Patients with Hurler-Scheie disease (type 2) have severe joint involvement, short stature, small thoraces, hepatosplenomegaly, coarse facial features, and corneal clouding. They may have near-normal mental abilities. The small thorax and cardiac involvement in this disease often reflect mitral valve insufficiency.

Scheie's syndrome usually occurs in individuals of normal size, and their neurological deficits are less severe than those seen in patients with types 1 and 2 disease. These patients have only mild hepatosplenomegaly with marked coarseness of the facial features or severe mental retardation. Dysostosis multiplex or bony involvement is also mild, although a common feature is carpal tunnel symptomatology. It is rare for neurological problems to be severe enough to cause early complaints. Generally, ocular involvement, specifically corneal clouding or retinal abnormalities suggesting degeneration, lead to suspicions of an MPS disorder. In most instances, the diagnosis is not made before the age of 10 years, and frequently it is not recognized until age 20 or later.

Two types of Hunter's syndrome have been suggested, one with predominant mental retardation and one not associated with retardation. Children with Hunter's syndrome may have a facial appearance similar to that characteristic of Hurler's syndrome, but the cornea is not clouded in Hunter's disease. In fact, corneal findings are the most important features distinguishing Hunter's from Hurler's disease. Patients with Hunter's syndrome often have a macular skin rash over the arms, shoulders, and thighs that may change in character. Urinary excretion of heparin and dermatan sulfate is similar in Hunter's and Hurler's diseases.

Sanfilippo's syndrome (MPS III, types 5-8) is subgrouped into four types, each with milder dysostosis multiplex, facial abnormalities, and hepatosplenomegaly than the abnormalities seen in patients with Hunter's and Hurler's syndromes. As the child grows older, the liver and spleen may actually resume normal proportions. Hyperactivity, speech delay, and/or frank mental retardation are often the original presenting conditions. In early life, deterioration is slow, but by the end of the first decade, neurological deterioration becomes more rapid. These children are soon bedridden, and death usually occurs by the mid-teens. Sanfilippo's syndrome is a classic example of a neurodegenerative disease with a monophasic downhill course.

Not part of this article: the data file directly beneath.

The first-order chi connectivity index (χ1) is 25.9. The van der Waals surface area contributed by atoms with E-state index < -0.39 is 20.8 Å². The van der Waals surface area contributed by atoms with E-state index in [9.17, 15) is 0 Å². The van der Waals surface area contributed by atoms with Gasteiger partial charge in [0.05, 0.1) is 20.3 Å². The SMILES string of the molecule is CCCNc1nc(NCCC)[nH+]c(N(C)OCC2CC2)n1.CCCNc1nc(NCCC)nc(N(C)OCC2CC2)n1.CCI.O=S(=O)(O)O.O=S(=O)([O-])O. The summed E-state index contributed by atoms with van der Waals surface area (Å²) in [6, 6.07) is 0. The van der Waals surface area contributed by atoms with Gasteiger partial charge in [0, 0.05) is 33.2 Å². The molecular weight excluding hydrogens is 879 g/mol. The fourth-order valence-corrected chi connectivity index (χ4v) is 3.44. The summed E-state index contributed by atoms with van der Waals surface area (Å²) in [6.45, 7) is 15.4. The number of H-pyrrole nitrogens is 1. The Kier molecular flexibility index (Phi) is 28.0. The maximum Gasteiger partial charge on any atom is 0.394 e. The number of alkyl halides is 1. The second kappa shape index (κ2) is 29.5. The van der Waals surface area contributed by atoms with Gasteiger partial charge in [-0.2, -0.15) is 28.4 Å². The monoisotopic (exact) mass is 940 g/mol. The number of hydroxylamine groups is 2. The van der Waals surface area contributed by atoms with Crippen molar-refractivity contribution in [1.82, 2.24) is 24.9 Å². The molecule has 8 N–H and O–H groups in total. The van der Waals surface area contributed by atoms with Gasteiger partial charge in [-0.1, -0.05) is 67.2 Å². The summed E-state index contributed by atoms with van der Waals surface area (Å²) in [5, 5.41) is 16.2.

In 1929 Morquio'31] described a syndrome characterized by severe skeletal dysplasia; two types, severe (type A) and mild (type B), occur. In both forms, mental symptomatology is absent or only mildly present. Neurological symptoms may result from compression of the spinal cord or medulla. The skeletal changes include joint laxity, shortness of stature, pectus carinatum, shortened vertebrae, genu valgum, pes planus, and enlarged joints. The neck is short, and the odontoid process in the cervical region is often underdeveloped, accounting for the atlantoaxial subluxation seen. y Corneal clouding is present in 50 percent of cases, and hepatomegaly is less prominent than in other forms of mucopolysaccharidosis. Cardiac involvement may include aortic regurgitation. Patients usually survive until middle age.

These disorders are most easily confused with the muco- lipidoses and the GM 1 -gangliosidoses because of the associated facial and somatic progressive dysmorphisms. Full general and neurological assessments are necessary, and even with a full family history, these recessive diseases may not be fully expressed in an immediate family constellation. Important laboratory evaluations include identification of mucopolysaccharides in the urine and assays for enzyme defects in leukocytes and cultured fibroblasts (see Tabie 3.0.-4 ).

The mucopolysaccharidoses remain an essentially untreatable group of disease. Symptomatic palliative therapies are available, but these are slowly progressive diseases, and life expectancy is limited.